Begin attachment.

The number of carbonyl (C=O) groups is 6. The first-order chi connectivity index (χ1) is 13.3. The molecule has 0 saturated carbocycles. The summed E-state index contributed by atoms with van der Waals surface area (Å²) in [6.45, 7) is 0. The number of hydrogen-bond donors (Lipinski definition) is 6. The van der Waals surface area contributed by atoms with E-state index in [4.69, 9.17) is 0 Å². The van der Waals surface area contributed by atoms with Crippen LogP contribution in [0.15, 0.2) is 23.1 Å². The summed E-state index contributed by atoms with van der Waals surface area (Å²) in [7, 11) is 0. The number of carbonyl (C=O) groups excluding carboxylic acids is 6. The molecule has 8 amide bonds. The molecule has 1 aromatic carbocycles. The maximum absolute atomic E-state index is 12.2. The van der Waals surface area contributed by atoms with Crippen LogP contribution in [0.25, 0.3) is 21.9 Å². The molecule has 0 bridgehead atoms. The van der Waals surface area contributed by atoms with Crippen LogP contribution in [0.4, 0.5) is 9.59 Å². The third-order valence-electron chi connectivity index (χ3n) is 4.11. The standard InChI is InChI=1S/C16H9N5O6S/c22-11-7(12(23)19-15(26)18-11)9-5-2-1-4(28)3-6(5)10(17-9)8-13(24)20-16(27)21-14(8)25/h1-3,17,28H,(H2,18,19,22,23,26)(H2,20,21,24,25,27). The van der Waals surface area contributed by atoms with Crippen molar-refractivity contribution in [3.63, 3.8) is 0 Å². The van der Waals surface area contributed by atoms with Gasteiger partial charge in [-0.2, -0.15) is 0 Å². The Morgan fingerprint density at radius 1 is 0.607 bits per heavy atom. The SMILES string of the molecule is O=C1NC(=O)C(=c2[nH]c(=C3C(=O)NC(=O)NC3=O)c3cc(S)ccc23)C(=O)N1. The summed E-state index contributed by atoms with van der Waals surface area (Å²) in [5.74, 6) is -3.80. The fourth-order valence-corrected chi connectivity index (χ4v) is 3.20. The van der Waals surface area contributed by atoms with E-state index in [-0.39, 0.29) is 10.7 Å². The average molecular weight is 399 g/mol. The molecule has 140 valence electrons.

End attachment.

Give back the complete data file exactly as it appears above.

The number of carbonyl (C=O) groups is 6. The first-order chi connectivity index (χ1) is 13.3. The molecule has 0 saturated carbocycles. The summed E-state index contributed by atoms with van der Waals surface area (Å²) in [6.45, 7) is 0. The number of hydrogen-bond donors (Lipinski definition) is 6. The van der Waals surface area contributed by atoms with E-state index in [4.69, 9.17) is 0 Å². The van der Waals surface area contributed by atoms with Crippen LogP contribution in [0.15, 0.2) is 23.1 Å². The summed E-state index contributed by atoms with van der Waals surface area (Å²) in [7, 11) is 0. The number of carbonyl (C=O) groups excluding carboxylic acids is 6. The molecule has 8 amide bonds. The molecule has 1 aromatic carbocycles. The maximum absolute atomic E-state index is 12.2. The van der Waals surface area contributed by atoms with Crippen LogP contribution in [0.25, 0.3) is 21.9 Å². The molecule has 0 bridgehead atoms. The van der Waals surface area contributed by atoms with Crippen LogP contribution in [0.4, 0.5) is 9.59 Å². The third-order valence-electron chi connectivity index (χ3n) is 4.11. The standard InChI is InChI=1S/C16H9N5O6S/c22-11-7(12(23)19-15(26)18-11)9-5-2-1-4(28)3-6(5)10(17-9)8-13(24)20-16(27)21-14(8)25/h1-3,17,28H,(H2,18,19,22,23,26)(H2,20,21,24,25,27). The van der Waals surface area contributed by atoms with Crippen molar-refractivity contribution in [3.63, 3.8) is 0 Å². The van der Waals surface area contributed by atoms with Gasteiger partial charge in [-0.2, -0.15) is 0 Å². The Morgan fingerprint density at radius 1 is 0.607 bits per heavy atom. The SMILES string of the molecule is O=C1NC(=O)C(=c2[nH]c(=C3C(=O)NC(=O)NC3=O)c3cc(S)ccc23)C(=O)N1. The summed E-state index contributed by atoms with van der Waals surface area (Å²) in [5.74, 6) is -3.80. The fourth-order valence-corrected chi connectivity index (χ4v) is 3.20. The van der Waals surface area contributed by atoms with E-state index in [-0.39, 0.29) is 10.7 Å². The average molecular weight is 399 g/mol. The molecule has 140 valence electrons.